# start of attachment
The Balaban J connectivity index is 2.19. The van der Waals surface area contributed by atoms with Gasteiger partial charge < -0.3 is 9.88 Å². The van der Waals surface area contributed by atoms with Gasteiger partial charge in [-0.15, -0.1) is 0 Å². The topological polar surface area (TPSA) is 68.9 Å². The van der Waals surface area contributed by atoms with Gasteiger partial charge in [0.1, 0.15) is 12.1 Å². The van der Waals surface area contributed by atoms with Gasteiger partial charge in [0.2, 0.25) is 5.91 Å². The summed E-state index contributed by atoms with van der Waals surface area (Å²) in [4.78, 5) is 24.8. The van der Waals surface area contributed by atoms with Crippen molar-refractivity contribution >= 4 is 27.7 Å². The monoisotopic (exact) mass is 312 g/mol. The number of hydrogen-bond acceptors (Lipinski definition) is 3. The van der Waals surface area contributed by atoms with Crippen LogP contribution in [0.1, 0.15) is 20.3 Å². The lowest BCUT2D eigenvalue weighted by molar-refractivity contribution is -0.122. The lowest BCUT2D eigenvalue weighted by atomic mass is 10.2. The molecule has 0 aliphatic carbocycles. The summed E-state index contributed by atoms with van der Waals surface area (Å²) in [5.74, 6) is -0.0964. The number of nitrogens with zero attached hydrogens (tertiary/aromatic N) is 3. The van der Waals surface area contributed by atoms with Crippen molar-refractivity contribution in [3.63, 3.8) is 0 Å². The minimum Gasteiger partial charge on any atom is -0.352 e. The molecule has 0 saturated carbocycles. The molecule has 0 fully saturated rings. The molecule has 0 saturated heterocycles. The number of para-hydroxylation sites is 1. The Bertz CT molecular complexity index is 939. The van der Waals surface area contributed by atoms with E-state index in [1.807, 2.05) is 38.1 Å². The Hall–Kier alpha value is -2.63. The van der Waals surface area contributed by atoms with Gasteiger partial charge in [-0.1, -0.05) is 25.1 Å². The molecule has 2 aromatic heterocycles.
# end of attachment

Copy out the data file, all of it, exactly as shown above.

The Balaban J connectivity index is 2.19. The van der Waals surface area contributed by atoms with Gasteiger partial charge < -0.3 is 9.88 Å². The van der Waals surface area contributed by atoms with Gasteiger partial charge in [-0.15, -0.1) is 0 Å². The topological polar surface area (TPSA) is 68.9 Å². The van der Waals surface area contributed by atoms with Gasteiger partial charge in [0.1, 0.15) is 12.1 Å². The van der Waals surface area contributed by atoms with Gasteiger partial charge in [0.2, 0.25) is 5.91 Å². The summed E-state index contributed by atoms with van der Waals surface area (Å²) in [4.78, 5) is 24.8. The van der Waals surface area contributed by atoms with Crippen molar-refractivity contribution >= 4 is 27.7 Å². The monoisotopic (exact) mass is 312 g/mol. The number of hydrogen-bond acceptors (Lipinski definition) is 3. The van der Waals surface area contributed by atoms with Crippen LogP contribution in [0.1, 0.15) is 20.3 Å². The lowest BCUT2D eigenvalue weighted by molar-refractivity contribution is -0.122. The lowest BCUT2D eigenvalue weighted by atomic mass is 10.2. The molecule has 0 aliphatic carbocycles. The summed E-state index contributed by atoms with van der Waals surface area (Å²) in [5.74, 6) is -0.0964. The number of nitrogens with zero attached hydrogens (tertiary/aromatic N) is 3. The van der Waals surface area contributed by atoms with Crippen molar-refractivity contribution in [3.63, 3.8) is 0 Å². The minimum Gasteiger partial charge on any atom is -0.352 e. The molecule has 0 saturated carbocycles. The molecule has 0 fully saturated rings. The molecule has 0 saturated heterocycles. The number of para-hydroxylation sites is 1. The Bertz CT molecular complexity index is 939. The van der Waals surface area contributed by atoms with E-state index in [1.807, 2.05) is 38.1 Å². The Hall–Kier alpha value is -2.63. The van der Waals surface area contributed by atoms with Gasteiger partial charge in [-0.1, -0.05) is 25.1 Å². The molecule has 2 aromatic heterocycles.